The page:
Jackson uses the analogy of putting on sunglasses with colorful lenses to see the world in a different way to help herself and others understand CRT. This analogy helps to clarify how using CRT is helpful. Jackson explains that if a person were to put on pink sunglasses, then that person would see the world in a pink hue. If that person were to exchange the pink sunglasses for a pair of blue sunglasses, then it follows that the world would have a blue tint, and so on. “When I put on the lens that involves these complex ideas about CRT that help me to see the systems that have been put in place for hundreds of years, in this country and around the world, when I put that lens on that allows me to see things that I wouldn’t see otherwise,” says Jackson.

A well-known application of CRT is to look at the housing segregation that occurred at the conclusion of World War II. In this example, Black Americans were promised homes in exchange for their military service, but realtors reserved most of the suburban areas for white buyers only while Black families were sold homes at inflated prices in urban areas. This example is often discussed within the context of the education system because “in this country, where we live has so much to do with how much wealth we have and also where we go to school… where we live is related to the taxes that we pay, that affects how much funding schools get and all of that,” says Jackson. Using the lens of CRT to look at events like housing segregation, we can see the systemic racism in educational opportunity which leads to income inequality down the line.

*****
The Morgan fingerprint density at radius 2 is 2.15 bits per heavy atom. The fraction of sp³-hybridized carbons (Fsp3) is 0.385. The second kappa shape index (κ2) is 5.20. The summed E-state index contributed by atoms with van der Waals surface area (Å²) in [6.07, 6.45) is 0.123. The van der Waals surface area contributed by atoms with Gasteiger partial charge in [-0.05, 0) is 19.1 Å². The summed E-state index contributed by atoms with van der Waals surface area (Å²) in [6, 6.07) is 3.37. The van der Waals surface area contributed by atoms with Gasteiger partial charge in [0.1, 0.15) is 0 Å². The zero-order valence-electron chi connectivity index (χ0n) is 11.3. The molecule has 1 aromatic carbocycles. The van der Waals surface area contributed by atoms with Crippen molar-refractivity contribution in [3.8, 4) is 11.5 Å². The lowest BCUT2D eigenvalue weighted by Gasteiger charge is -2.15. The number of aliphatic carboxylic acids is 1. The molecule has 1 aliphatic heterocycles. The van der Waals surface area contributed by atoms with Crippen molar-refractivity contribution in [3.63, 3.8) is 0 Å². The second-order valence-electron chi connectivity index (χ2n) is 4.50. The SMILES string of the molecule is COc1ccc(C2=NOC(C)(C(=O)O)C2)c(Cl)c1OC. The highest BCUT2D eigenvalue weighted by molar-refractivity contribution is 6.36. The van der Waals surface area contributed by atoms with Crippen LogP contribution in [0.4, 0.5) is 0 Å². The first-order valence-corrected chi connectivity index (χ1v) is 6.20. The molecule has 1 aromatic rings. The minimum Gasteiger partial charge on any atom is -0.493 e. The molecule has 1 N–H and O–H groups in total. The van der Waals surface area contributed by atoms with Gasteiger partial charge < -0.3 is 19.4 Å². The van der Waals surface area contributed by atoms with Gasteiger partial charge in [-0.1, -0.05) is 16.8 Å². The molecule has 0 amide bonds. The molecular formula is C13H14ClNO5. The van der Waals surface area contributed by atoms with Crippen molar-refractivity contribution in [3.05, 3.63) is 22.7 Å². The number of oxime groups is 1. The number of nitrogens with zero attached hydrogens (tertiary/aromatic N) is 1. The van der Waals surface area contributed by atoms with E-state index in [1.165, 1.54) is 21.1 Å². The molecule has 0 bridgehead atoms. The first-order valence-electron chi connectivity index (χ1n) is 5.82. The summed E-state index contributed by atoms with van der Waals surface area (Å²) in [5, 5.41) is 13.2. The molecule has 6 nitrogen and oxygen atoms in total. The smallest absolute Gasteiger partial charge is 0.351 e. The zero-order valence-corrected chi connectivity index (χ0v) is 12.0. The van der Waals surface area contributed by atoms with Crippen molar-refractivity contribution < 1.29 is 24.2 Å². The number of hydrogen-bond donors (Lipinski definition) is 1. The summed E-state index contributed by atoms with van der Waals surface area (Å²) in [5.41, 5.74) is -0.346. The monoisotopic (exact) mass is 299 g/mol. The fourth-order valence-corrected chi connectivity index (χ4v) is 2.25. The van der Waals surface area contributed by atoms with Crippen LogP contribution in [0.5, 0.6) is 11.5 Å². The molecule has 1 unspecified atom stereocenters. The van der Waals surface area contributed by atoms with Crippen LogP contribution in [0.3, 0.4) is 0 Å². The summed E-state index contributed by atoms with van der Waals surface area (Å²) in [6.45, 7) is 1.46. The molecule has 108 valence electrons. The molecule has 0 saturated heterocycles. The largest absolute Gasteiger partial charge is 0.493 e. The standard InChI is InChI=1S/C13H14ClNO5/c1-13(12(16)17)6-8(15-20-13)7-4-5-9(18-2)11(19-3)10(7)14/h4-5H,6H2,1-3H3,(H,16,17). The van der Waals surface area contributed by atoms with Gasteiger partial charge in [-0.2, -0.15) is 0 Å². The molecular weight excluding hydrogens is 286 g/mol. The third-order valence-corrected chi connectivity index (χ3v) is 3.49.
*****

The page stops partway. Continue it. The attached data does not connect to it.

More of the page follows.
“When you try to ban something, that thing suddenly becomes popular and interesting to people. Ironically, by people saying we shouldn’t have CRT in schools, we shouldn’t have CRT in books, or in the curriculum, or anything like that, all of a sudden we’ve got a bunch of high schoolers who now know that term. We’ve got a bunch of middle schoolers who know, if not what it is, they know it’s something to know about,” says Jackson. Although many adults place an emphasis on being in control over what students learn, as well when and how they learn, young people are constantly proving that they are capable of a lot more critical thinking and decision-making than they are given credit for. Students are curious people who pick up on the conversations going on around them and develop questions about the topics they overhear. So should they be banned from learning more about CRT because they are too young, or are there parts of CRT that can, or have already, weaved themselves into classroom learning— even if indirectly? The big question that follows is whether CRT could be a direct unit or class taught at the high school level.